The measured gamut can be on the CIE xy chromaticity diagram below. It should be noted that when the achromatic (ie. providing greyscale image only, with colour added only by the LCD panel) backlight is used; the gamut of the display is much smaller than the sRGB gamut, which is supposed to represent the colour gamut of a typical display available on the market. This is caused by the fact that our backlight was not selected specifically for the LCD panel we use. We decided to determine if it would be beneficial to use a chromatic backlight instead of achromatic. We measured the gamut, but for each primary colour on the LCD, the DLP was set to the corresponding colour. The result, which is also presented below, shows that the colour gamut can be extended to be similar to the sRGB gamut if the chromatic backlight is used.
CIE xy chromatic diagram with the color gamut of our HDR display using achromatic and chromatic backlight. The sRGB gamut is also shown for the reference.
Next, we measure the contrast of our display. There are two popular methods of measuring contrast: the full on/full off measurement and the ANSI measurement. In the first method, the luminance is measured when the whole screen is set to the brightest white, then to the darkest black and the results are divided by each other. The second approach takes into account that when actual images are displayed, some light from the bright areas may increase the brightness of dark areas. Thus, to measure the ANSI contrast, a rectangular checkerboard with 4x4 tiles is displayed on the screen and the luminance is measured in the middle of any white and in the middle of any black tile. This results in a measurement that is much more applicable to real life situations. The ANSI contrast tends to be lower than the full on/off contrast.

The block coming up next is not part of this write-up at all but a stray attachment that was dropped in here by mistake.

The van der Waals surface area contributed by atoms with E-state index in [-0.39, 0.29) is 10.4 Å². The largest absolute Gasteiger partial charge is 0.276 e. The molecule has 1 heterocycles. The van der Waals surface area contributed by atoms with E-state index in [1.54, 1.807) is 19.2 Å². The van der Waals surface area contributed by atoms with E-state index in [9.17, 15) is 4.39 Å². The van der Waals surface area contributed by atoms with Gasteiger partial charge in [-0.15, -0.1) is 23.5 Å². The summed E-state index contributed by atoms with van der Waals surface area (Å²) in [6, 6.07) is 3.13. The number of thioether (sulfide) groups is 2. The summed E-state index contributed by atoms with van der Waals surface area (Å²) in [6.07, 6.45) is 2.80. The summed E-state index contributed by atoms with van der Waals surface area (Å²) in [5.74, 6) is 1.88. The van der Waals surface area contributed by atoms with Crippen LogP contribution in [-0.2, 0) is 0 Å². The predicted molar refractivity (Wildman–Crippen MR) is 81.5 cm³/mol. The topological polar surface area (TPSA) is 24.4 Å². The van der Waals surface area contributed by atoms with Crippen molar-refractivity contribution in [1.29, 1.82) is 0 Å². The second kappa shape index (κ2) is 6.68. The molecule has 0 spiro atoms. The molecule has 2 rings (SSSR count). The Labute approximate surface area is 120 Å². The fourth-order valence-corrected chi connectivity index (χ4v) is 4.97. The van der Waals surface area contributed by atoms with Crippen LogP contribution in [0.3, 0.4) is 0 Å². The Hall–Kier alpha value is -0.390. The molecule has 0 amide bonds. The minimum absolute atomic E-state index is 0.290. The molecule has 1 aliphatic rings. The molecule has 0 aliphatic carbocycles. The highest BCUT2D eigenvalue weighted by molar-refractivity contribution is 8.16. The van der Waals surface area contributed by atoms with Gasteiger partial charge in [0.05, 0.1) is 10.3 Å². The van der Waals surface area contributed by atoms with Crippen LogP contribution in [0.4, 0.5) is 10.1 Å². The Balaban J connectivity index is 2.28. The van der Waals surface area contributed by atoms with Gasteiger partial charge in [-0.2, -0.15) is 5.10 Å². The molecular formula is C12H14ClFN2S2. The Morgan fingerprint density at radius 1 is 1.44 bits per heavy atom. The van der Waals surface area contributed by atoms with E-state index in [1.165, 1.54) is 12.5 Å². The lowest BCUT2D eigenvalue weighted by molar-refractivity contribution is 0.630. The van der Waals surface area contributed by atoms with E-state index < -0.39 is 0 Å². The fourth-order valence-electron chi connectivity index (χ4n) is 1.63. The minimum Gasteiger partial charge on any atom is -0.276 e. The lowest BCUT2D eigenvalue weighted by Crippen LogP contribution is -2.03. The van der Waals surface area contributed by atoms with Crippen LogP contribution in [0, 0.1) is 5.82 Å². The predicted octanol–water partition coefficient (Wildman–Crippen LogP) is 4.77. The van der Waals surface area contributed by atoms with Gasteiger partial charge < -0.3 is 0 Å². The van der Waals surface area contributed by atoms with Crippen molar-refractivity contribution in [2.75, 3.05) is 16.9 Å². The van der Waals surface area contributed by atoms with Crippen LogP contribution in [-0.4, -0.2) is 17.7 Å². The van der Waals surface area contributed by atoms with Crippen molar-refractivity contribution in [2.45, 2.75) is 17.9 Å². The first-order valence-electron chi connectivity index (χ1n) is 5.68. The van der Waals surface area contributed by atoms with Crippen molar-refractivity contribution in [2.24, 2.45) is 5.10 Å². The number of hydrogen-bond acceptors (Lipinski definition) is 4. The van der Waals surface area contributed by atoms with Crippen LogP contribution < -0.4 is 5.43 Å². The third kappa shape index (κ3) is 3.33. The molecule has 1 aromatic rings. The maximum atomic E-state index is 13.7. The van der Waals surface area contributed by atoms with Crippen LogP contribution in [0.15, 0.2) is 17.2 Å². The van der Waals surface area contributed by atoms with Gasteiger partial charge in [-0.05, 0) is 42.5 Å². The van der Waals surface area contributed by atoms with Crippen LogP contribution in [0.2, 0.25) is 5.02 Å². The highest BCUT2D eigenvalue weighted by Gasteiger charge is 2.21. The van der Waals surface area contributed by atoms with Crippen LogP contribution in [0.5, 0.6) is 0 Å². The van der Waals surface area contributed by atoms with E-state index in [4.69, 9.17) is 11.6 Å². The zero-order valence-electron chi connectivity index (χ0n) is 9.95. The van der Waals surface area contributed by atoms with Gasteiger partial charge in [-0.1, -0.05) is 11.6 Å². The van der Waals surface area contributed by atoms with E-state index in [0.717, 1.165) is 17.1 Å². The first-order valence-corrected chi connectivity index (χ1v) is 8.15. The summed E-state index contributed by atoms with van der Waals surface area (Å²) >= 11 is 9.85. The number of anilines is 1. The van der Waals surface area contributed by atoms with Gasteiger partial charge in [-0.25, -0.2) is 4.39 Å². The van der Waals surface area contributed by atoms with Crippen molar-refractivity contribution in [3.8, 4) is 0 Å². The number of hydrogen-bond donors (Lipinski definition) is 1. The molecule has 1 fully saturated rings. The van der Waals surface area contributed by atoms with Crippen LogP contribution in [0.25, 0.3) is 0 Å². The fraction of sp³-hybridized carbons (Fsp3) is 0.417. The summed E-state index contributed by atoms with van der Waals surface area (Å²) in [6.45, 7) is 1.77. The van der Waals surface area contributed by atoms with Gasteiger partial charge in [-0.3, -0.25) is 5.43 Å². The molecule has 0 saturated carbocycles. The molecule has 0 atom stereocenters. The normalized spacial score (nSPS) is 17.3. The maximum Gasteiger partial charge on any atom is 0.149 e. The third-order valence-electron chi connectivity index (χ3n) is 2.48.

We took an approach that provides more information about the true contrast than the ANSI measurement. ANSI contrast was created to measure the contrast of displays with uniform backlight, whose properties do not change much depending on the size of the pattern displayed. Because our backlight is provided by a projector and is passed through a diffuser before falling on the back of the screen, the problem of the light bleeding from light to dark areas is much more pronounced and varied depending on the size of pattern displayed. For this reason, our measurements included a wider range of checkerboard tile sizes, from the size that covers the full screen with a single tile to the smallest area our spectometer could cover, which amounts to 40 pixels. The results of our measurements can be seen below. As expected, the luminance at white squares is almost independent of the tile size in pixels. The luminance of black, however, changes substantially depending on the pattern displayed. This limits the available dynamic range from 5.4 orders of magnitude (17.9 f-stops, 251,190:1) in the full on/full off mode to 3.7 orders of magnitude (12.3 f-stops, 5,012:1) when a very fine pattern is being shown. We also compare these results with the local contrast offered by the LCD panel used in our HDR display. This is achieved by conducting identical measurements when the DLP provides a constant, uniform backlight.
The measured luminance of white and black check-board tiles at varying size of the check board.
The contrast of the HDR display compared with the contrast of the LCD front panel.
HDR display showing a white square of maximum brightness on the black background. The picture was taken using the multi-exposure technique, merged using pfscalibration, and embedded on a web page using HDR-HTML. Scroll the blue window in the top to explore the dynamic range.
HDR display showing an HDR image.
HDR display seen with the ceiling lights on. Note that the black level is very bad because of the light reflected from the front of the panel and also the light shinning through the back of the panel.